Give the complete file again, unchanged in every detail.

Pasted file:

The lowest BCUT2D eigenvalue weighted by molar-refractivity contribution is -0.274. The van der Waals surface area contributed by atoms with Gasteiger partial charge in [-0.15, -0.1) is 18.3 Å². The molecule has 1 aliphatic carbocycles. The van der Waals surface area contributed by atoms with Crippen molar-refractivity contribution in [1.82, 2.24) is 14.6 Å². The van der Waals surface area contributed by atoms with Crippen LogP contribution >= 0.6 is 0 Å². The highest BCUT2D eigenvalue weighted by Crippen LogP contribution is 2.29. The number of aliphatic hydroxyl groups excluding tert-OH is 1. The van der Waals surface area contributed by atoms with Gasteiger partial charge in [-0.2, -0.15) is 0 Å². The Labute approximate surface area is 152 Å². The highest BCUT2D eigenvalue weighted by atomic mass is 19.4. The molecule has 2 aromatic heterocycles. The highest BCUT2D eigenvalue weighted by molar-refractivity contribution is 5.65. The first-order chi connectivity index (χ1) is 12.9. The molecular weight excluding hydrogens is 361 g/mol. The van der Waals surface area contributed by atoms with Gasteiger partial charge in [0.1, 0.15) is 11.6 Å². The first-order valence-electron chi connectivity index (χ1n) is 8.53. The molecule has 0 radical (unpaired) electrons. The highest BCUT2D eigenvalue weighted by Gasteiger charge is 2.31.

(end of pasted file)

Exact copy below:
The lowest BCUT2D eigenvalue weighted by molar-refractivity contribution is -0.274. The van der Waals surface area contributed by atoms with Gasteiger partial charge in [-0.15, -0.1) is 18.3 Å². The molecule has 1 aliphatic carbocycles. The van der Waals surface area contributed by atoms with Crippen molar-refractivity contribution in [1.82, 2.24) is 14.6 Å². The van der Waals surface area contributed by atoms with Crippen LogP contribution >= 0.6 is 0 Å². The highest BCUT2D eigenvalue weighted by Crippen LogP contribution is 2.29. The number of aliphatic hydroxyl groups excluding tert-OH is 1. The van der Waals surface area contributed by atoms with Gasteiger partial charge in [-0.2, -0.15) is 0 Å². The Labute approximate surface area is 152 Å². The highest BCUT2D eigenvalue weighted by atomic mass is 19.4. The molecule has 2 aromatic heterocycles. The highest BCUT2D eigenvalue weighted by molar-refractivity contribution is 5.65. The first-order chi connectivity index (χ1) is 12.9. The molecular weight excluding hydrogens is 361 g/mol. The van der Waals surface area contributed by atoms with Gasteiger partial charge in [0.1, 0.15) is 11.6 Å². The first-order valence-electron chi connectivity index (χ1n) is 8.53. The molecule has 0 radical (unpaired) electrons. The highest BCUT2D eigenvalue weighted by Gasteiger charge is 2.31.